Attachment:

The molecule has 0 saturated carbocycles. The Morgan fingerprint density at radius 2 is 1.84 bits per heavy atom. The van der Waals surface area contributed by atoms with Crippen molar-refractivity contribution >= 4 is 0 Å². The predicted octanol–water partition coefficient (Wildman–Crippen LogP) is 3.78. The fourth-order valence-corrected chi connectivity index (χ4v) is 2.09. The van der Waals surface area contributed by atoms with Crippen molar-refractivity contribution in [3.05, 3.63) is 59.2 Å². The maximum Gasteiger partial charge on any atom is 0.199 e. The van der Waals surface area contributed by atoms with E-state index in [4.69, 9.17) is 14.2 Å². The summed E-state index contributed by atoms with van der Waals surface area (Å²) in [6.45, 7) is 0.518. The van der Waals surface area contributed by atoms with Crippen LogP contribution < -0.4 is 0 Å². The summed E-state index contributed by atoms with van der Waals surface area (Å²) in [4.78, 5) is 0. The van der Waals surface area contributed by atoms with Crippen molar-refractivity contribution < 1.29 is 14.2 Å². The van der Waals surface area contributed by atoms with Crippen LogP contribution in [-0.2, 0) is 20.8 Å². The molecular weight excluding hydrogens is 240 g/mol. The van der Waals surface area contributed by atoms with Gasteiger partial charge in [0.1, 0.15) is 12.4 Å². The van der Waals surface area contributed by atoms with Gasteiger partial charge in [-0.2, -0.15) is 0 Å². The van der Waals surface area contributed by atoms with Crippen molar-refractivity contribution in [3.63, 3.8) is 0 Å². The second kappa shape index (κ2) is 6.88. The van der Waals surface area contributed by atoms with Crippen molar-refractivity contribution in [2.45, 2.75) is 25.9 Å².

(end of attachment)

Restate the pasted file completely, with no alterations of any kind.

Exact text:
The molecule has 0 saturated carbocycles. The Morgan fingerprint density at radius 2 is 1.84 bits per heavy atom. The van der Waals surface area contributed by atoms with Crippen molar-refractivity contribution >= 4 is 0 Å². The predicted octanol–water partition coefficient (Wildman–Crippen LogP) is 3.78. The fourth-order valence-corrected chi connectivity index (χ4v) is 2.09. The van der Waals surface area contributed by atoms with Crippen molar-refractivity contribution in [3.05, 3.63) is 59.2 Å². The maximum Gasteiger partial charge on any atom is 0.199 e. The van der Waals surface area contributed by atoms with E-state index in [4.69, 9.17) is 14.2 Å². The summed E-state index contributed by atoms with van der Waals surface area (Å²) in [6.45, 7) is 0.518. The van der Waals surface area contributed by atoms with Crippen LogP contribution < -0.4 is 0 Å². The summed E-state index contributed by atoms with van der Waals surface area (Å²) in [4.78, 5) is 0. The van der Waals surface area contributed by atoms with Crippen molar-refractivity contribution < 1.29 is 14.2 Å². The van der Waals surface area contributed by atoms with Crippen LogP contribution in [-0.2, 0) is 20.8 Å². The molecular weight excluding hydrogens is 240 g/mol. The van der Waals surface area contributed by atoms with Gasteiger partial charge in [0.1, 0.15) is 12.4 Å². The van der Waals surface area contributed by atoms with Gasteiger partial charge in [-0.2, -0.15) is 0 Å². The van der Waals surface area contributed by atoms with Crippen molar-refractivity contribution in [3.63, 3.8) is 0 Å². The second kappa shape index (κ2) is 6.88. The van der Waals surface area contributed by atoms with Crippen molar-refractivity contribution in [2.45, 2.75) is 25.9 Å².